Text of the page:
So anybody interested in Mathematical/Computational Neuroscience?

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In summary, Jack is a cognitive neuroscience expert who has worked with a wide range of computational and mathematical methods to study the brain. He recently published a new website on the topic at www.diaceph.com. He plans to take some classes in the area when he has the time.
  • #1
neurocomp2003
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What the title says.
Best
Jack
 
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  • #2


Can you be more specific in your query? Are you seeking discussion on the brain's uses of mathematical computation? Or are you seeking to explore other computational processes that transend brain function in such things as memory, intuition, music, and creativity?

I am involved in this area, more than I would like! Much of my recent experience has come out of need - following a 1992 brain injury. I have implemented many numerous forms of computational, relational, and creative processes to overcome cognitive deficets. I feel like the astronomer who has gone to Mars and come back with 1st hand knowledge! I REALLY understand AI and now rhythm! I have recently published a new website on much of my findings, research, and expertise at www.diaceph.com. Visit my Science & Technology page as a good start.

I am presently trying to explain why I have a "highly developed" sense for rhythm after playing djembe hand drums for less than one year. In drum circles, onlookers and drummers often que on me. Why?
 
  • #3
Oh I'm interested, can't say I know all that much about it though...
I plan to take some classes in this area when I get a chance though.
 
  • #4
I'm not interested but Cinncinnatus is one of my favorite characters, a politician who did his job, then went back to his farm!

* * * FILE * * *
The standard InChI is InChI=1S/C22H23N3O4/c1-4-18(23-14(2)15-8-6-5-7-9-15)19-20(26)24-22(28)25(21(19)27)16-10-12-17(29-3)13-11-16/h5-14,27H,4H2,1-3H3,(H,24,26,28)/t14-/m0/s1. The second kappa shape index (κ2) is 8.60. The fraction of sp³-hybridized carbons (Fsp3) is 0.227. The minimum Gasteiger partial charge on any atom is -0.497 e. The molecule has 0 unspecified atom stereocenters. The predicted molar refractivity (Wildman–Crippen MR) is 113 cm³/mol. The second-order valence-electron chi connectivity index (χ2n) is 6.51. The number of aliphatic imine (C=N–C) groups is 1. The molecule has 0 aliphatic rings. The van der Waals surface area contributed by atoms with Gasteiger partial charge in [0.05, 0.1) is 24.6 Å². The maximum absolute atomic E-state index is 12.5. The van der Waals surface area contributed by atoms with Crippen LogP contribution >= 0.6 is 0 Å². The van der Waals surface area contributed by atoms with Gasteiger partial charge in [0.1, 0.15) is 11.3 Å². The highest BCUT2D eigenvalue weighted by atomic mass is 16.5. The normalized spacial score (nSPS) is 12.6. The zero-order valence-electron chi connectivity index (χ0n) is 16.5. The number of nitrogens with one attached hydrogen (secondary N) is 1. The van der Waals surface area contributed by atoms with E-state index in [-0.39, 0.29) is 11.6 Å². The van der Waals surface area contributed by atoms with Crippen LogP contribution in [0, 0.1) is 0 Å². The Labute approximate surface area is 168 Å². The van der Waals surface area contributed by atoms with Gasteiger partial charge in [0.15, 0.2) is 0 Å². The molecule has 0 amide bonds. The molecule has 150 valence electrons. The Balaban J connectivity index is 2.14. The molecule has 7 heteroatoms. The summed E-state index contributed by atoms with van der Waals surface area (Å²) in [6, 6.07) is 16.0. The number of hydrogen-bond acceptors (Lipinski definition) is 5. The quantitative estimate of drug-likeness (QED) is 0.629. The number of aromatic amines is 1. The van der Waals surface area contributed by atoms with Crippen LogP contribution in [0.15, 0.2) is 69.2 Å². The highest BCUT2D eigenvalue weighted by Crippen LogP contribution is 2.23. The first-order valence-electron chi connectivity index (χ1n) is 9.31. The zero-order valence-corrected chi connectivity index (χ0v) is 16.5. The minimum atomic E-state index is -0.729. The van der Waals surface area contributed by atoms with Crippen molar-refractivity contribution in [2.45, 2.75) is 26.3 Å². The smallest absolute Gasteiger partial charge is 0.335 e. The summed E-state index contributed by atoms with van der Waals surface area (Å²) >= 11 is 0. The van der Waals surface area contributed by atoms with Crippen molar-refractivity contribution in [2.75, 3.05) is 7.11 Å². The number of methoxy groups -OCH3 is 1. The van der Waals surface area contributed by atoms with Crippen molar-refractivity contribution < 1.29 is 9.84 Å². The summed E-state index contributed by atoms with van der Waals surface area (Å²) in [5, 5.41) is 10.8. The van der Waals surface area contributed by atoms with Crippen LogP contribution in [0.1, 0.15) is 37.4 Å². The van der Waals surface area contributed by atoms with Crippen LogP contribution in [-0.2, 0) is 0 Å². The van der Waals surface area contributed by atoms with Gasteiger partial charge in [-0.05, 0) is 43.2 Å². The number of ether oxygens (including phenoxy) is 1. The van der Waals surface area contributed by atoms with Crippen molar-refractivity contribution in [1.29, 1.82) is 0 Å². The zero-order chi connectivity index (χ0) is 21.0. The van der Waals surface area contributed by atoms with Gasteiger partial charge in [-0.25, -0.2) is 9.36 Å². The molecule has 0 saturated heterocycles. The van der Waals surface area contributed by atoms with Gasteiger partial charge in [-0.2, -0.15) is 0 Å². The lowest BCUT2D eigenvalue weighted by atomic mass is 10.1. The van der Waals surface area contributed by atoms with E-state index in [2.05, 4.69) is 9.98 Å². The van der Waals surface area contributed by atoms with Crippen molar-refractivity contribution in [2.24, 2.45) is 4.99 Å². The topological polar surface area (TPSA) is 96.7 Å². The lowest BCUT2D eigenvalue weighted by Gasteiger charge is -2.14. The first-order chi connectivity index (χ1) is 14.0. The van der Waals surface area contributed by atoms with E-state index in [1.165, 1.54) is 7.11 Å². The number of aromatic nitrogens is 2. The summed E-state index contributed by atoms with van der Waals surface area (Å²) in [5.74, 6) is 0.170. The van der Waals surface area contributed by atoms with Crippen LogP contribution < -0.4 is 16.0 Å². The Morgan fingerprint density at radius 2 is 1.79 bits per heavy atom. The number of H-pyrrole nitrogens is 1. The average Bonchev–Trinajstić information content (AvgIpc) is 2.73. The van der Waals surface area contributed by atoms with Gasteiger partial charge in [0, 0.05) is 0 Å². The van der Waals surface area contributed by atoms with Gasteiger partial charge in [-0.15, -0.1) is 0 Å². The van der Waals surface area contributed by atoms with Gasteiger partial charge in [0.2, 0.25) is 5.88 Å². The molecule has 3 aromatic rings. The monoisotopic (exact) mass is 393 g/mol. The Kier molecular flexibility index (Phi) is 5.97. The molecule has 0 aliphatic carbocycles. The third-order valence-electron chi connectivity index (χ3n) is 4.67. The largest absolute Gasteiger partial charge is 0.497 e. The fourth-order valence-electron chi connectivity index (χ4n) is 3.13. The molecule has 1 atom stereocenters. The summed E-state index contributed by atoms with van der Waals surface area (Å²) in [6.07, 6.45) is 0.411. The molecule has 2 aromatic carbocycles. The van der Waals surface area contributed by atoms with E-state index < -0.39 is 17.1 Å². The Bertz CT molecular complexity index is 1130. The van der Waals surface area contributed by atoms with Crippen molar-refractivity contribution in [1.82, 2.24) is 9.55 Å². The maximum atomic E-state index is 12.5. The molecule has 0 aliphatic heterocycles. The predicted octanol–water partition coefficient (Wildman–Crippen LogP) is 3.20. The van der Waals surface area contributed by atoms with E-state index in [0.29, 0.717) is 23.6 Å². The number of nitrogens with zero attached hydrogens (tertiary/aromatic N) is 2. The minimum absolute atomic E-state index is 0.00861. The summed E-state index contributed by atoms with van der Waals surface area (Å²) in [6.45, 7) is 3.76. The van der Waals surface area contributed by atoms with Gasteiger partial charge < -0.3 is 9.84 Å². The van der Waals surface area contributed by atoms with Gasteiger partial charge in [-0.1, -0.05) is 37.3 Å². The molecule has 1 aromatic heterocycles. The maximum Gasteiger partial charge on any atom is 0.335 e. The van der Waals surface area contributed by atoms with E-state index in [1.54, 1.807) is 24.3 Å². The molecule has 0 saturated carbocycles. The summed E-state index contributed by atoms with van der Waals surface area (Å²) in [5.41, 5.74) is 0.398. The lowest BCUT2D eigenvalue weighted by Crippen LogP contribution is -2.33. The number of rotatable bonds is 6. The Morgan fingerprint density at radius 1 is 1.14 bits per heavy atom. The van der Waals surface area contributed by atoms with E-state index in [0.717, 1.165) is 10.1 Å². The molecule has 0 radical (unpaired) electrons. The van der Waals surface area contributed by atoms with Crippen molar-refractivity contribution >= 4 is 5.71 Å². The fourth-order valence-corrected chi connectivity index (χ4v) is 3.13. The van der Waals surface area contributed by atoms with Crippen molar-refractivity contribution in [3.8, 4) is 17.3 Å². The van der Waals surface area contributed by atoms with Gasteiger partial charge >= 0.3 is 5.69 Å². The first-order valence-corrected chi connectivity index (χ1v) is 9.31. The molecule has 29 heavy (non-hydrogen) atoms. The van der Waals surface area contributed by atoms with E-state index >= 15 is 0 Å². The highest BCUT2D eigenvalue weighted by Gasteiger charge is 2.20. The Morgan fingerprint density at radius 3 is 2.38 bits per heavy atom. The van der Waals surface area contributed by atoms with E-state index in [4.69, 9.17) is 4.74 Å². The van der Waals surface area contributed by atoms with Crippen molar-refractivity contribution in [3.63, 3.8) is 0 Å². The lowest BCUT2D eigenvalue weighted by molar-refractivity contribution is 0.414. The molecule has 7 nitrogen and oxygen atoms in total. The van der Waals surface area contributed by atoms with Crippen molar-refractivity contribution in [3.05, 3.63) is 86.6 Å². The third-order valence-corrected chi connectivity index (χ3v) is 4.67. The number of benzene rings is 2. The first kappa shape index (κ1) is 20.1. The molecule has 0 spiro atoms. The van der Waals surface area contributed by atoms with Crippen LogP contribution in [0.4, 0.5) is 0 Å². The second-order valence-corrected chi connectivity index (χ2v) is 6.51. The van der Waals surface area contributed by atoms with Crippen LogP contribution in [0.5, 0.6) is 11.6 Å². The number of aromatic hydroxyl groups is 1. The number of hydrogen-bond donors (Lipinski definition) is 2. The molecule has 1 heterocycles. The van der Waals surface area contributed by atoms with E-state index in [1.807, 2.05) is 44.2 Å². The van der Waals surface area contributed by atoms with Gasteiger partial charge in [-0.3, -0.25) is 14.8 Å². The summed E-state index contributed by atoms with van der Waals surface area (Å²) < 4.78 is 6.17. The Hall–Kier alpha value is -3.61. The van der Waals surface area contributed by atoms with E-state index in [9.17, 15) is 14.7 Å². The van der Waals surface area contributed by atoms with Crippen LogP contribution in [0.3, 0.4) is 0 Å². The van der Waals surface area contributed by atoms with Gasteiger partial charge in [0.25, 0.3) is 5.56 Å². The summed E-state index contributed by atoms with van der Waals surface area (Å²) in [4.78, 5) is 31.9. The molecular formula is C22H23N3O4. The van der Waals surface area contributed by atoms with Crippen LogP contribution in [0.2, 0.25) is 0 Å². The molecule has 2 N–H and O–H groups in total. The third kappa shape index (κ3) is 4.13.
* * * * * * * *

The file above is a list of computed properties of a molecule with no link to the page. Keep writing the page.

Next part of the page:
• #5
haha, yep

Whats the point of this thread anyway?
 
  • #6
In principle yeah.
 
  • #7
Sure I am interested, tell me abouti t.
 
  • #8
heh 1st reply a month after i posted.

well the point of the thread was to see if some discussion could be made into the field of computational or Mathematical neuroscience. Meaning the methods that people do research in these areas either via math, physics, neuropsych experiments, or computer simulation(in robots or VR). DO they use spiking neurons, ANNs, QNNs, GAs in areas of vision, audition spatial navigation, language, sensorimotor. Do they model whole systems or brain parts etc.
What tools do they use? DEs or 3D graphics or matlab?
 
Last edited:
  • #9


neurocomp2003 said:
heh 1st reply a month after i posted.

well the point of the thread was to see if some discussion could be made into the field of computational or Mathematical neuroscience. Meaning the methods that people do research in these areas either via math, physics, neuropsych experiments, or computer simulation(in robots or VR). DO they use spiking neurons, ANNs, QNNs, GAs in areas of vision, audition spatial navigation, language, sensorimotor. Do they model whole systems or brain parts etc.
What tools do they use? DEs or 3D graphics or matlab?

Neurocomp:

Neuroscience study encompasses vast subsections, and many tools and methodologies are applied to various subsections. I have observed a wide array of computational methods used in cognitive evaluations, plus separate auditory, visual, and sensory tools used in specific settings. New methods and findings surface rapidly. Field activities encompass testing and technologies, therapeutic methods, and more drug driven research and pure research. Research sharing within this field is poor for a variety of reasons. One active area with great potential is neuropsych study with fMRI brain mapping. I believe what holds the greatest potential in the near term is voice-to-text PDA software devices to capture and process daily thoughts and tasks into useful guidance info, and as a memory aid. Neuropsych PDA programs could help users understand their strengths/weaknesses, and aid patients, athletes, professionals, and those in high risk occupations.

Currently, the most active research areas include neuropsych, imaging + mapping, and biofeedback. The latter is also using EEG to study brain waves. The testing protocols are very specific, and very often, a researcher in one area is unfamiliar with the protocols and parameters used in another. Perhaps you should present this question to the neurosciences dept's of several leading universities. You may also want to visit my web content on this topic at www.diaceph.com/AITechnology.htm.
 
  • #10